How did we get here? The answer to that involves a decades-long rivalry, accusations of backstabbing, a mess of acronyms and Malaysia’s sometimes fraught religious and ethnic divides.
After louder and louder rumblings of internal turmoil, the ruling Pakatan Harapan (PH) coalition abruptly collapsed Monday amid accusations several high-profile members, led by Mahathir, were negotiating with the United Malays National Organization (UMNO) to form a new government.
That coalition was led by Mahathir, a one-time UMNO leader and prime minister, who joined the opposition in order to bring down Najib, who he regarded as massively corrupt. Najib is currently on trial over numerous charges relating to the 1MDB scandal, which he denies.
While some members of PH were suspicious of Mahathir’s motivations, his star power and ability to appeal to traditional UMNO supporters undeniably helped in their ultimate victory. He subsequently became prime minister under an agreement that he would eventually hand over power to fellow PH leader Anwar Ibrahim.
It was that transition that appeared to be in doubt this week, yet another wrinkle in the decades-long saga that is Anwar and Mahathir.
Anwar was once the older man’s heir apparent, until he was fired by then-Prime Minister Mahathir in 1998, and charged with corruption and sodomy. He would spend much of the next two decades in and out of prison, as first Mahathir and then Najib brought more prosecutions against him.
In 2018, with more and more revelations about Najib’s alleged crimes emerging and public clamor for his removal growing, Mahathir formed a breakaway party of former UMNO members, Bersatu, and joined the PH coalition.
As Mahathir showed this week, however, his age has not dented in the slightest his political wiliness and ability to play all sides at once.
“The more Anwar Ibrahim pushed for a date of the transition, the more the forces opposed to his leadership worked to consolidate an alternative,” she said.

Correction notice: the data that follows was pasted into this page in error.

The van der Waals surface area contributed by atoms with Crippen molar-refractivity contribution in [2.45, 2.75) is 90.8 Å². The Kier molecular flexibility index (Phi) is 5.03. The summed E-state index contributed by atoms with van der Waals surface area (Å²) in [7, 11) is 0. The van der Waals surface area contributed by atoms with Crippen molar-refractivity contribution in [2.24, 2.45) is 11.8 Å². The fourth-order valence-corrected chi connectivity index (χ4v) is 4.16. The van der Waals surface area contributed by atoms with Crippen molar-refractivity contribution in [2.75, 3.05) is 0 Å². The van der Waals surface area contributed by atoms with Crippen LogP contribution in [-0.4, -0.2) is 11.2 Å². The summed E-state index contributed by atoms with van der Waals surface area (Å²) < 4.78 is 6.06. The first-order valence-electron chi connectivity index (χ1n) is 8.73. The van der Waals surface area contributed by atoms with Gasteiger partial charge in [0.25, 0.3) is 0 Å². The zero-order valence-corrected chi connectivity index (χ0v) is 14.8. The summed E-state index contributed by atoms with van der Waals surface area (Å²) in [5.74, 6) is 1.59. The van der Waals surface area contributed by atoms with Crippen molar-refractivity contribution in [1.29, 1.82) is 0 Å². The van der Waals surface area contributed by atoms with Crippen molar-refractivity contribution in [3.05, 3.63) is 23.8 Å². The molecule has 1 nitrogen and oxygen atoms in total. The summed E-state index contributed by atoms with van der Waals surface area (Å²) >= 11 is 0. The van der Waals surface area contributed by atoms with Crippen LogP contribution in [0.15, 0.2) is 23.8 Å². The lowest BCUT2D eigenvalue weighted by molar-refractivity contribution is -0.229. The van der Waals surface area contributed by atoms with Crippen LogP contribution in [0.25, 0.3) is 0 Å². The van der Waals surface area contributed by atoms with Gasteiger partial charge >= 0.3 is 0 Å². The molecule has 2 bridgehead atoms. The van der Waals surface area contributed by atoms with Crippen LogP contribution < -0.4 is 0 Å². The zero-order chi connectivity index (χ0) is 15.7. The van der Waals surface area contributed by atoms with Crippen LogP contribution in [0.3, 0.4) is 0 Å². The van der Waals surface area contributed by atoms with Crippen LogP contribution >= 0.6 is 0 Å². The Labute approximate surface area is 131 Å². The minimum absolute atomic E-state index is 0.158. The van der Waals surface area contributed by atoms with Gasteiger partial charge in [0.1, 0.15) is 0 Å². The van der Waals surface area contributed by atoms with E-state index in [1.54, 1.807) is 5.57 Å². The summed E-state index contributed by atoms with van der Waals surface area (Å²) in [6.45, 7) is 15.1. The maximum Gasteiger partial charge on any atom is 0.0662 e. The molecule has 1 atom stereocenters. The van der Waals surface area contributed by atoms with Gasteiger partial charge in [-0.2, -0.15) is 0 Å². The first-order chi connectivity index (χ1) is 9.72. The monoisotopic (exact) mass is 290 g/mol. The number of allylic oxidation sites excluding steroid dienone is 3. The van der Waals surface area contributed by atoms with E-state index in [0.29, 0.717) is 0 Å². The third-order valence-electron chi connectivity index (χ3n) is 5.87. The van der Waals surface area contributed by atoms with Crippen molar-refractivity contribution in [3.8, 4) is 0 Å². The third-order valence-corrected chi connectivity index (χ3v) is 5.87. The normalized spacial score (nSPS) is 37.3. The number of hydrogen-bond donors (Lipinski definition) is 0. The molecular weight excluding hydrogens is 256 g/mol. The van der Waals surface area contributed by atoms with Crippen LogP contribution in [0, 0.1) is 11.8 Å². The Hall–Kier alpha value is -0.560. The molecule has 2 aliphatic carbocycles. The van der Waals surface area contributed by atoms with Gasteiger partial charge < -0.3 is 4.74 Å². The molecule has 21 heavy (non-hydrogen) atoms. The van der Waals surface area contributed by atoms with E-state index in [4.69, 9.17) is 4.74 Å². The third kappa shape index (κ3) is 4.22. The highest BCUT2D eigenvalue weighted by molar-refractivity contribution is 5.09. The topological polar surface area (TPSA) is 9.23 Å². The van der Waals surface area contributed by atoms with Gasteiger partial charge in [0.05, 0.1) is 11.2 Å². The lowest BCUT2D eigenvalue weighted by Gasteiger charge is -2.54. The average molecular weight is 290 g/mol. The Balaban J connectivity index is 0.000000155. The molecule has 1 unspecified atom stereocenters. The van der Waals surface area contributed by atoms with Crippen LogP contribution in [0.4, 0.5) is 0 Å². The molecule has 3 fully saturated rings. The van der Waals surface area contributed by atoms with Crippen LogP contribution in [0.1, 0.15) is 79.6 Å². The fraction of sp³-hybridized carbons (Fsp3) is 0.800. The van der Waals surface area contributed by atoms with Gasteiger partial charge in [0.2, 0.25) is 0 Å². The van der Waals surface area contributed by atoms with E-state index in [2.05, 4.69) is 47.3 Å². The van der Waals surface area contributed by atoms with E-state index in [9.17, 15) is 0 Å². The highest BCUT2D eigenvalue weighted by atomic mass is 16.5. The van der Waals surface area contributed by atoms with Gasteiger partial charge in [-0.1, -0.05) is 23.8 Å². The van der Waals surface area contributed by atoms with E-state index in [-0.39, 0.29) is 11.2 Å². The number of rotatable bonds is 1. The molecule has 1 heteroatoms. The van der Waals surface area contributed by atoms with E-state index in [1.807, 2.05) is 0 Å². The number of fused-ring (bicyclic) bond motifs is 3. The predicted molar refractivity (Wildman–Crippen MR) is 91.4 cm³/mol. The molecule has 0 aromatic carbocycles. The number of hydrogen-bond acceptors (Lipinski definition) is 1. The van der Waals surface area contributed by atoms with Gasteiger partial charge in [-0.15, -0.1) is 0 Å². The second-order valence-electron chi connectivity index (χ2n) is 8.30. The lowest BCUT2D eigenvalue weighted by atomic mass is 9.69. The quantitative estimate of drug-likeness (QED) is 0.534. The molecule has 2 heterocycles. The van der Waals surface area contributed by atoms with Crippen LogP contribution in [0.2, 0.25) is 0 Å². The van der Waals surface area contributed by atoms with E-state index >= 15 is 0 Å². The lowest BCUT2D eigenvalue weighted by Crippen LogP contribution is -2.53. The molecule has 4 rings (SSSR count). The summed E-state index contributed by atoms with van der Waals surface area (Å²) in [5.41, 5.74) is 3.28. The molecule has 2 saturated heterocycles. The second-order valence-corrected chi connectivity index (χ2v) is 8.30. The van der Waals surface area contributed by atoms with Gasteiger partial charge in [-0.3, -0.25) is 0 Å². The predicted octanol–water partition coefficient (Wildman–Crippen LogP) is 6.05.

Following a weekend of frantic closed-door meetings between all sides, Anwar came out in support of Mahathir on Monday, blaming the attempted political coup on a PKR faction led by deputy leader Azmin Ali, who he promptly sacked.
“Those from my party and outside are using his name. He reiterated what he said to me earlier. He had no part in it. He made it very clear in no way would he work with those in the past regime,” Anwar told reporters Monday.
“In objecting to this nefarious attempt to subvert and undermine the people’s mandate given to PH, Tun Dr Mahathir Mohamad had submitted his resignation as Prime Minister,” Lim said in a statement posted online, adding that his Democratic Action Party (DAP) would support Mahathir remaining as premier.
“Last Friday, we saw an attempt by some of PH top leaders forcing the prime minister to set a date to resign and proceed with the transition of power to PKR president Datuk Seri Anwar Ibrahim,” the statement said. “The campaign, which started a few months ago, has gained momentum to divert the people’s attention from efforts to restore the country’s economy and make institutional reforms.”
If a new political realignment does emerge from the chaos of this week, it is likely to be of a very different flavor to the Pakatan Harapan coalition.
In Malaysia, over 60% of the country’s 32 million population belong to the Bumiputera — a group known as “sons of the soil,” which includes ethnic Malays, and natives of Sarawak and Sabah in Borneo. At 21%, Chinese Malaysians make up the country’s next largest ethnic group, followed by Indian Malaysians at 6%.
The potential members of a new coalition are primarily Bumiputera parties, similar to the Barisan Nasional (BN) coalition helmed by former UMNO leader and prime minister Najib Razak.
Najib himself oversaw a strongly Malay-first administration and increase in racialized politics, a strategy he has doubled down on in opposition, while he awaits his various trials for corruption. Many observers believe this strategy to be the driving force behind UMNO’s alliance with the Malaysian Islamic Party (PAS), a former rival.
The presence of PAS in any potential new coalition, as well as the almost entirely monoethnic makeup of it, will alarm many urban Malaysians and ethnic minorities, and would be a major step back from the post-racial political transformation some were hailing in 2018.
Nor is there any guarantee that such a monoethnic coalition would actually be any more stable than its predecessor.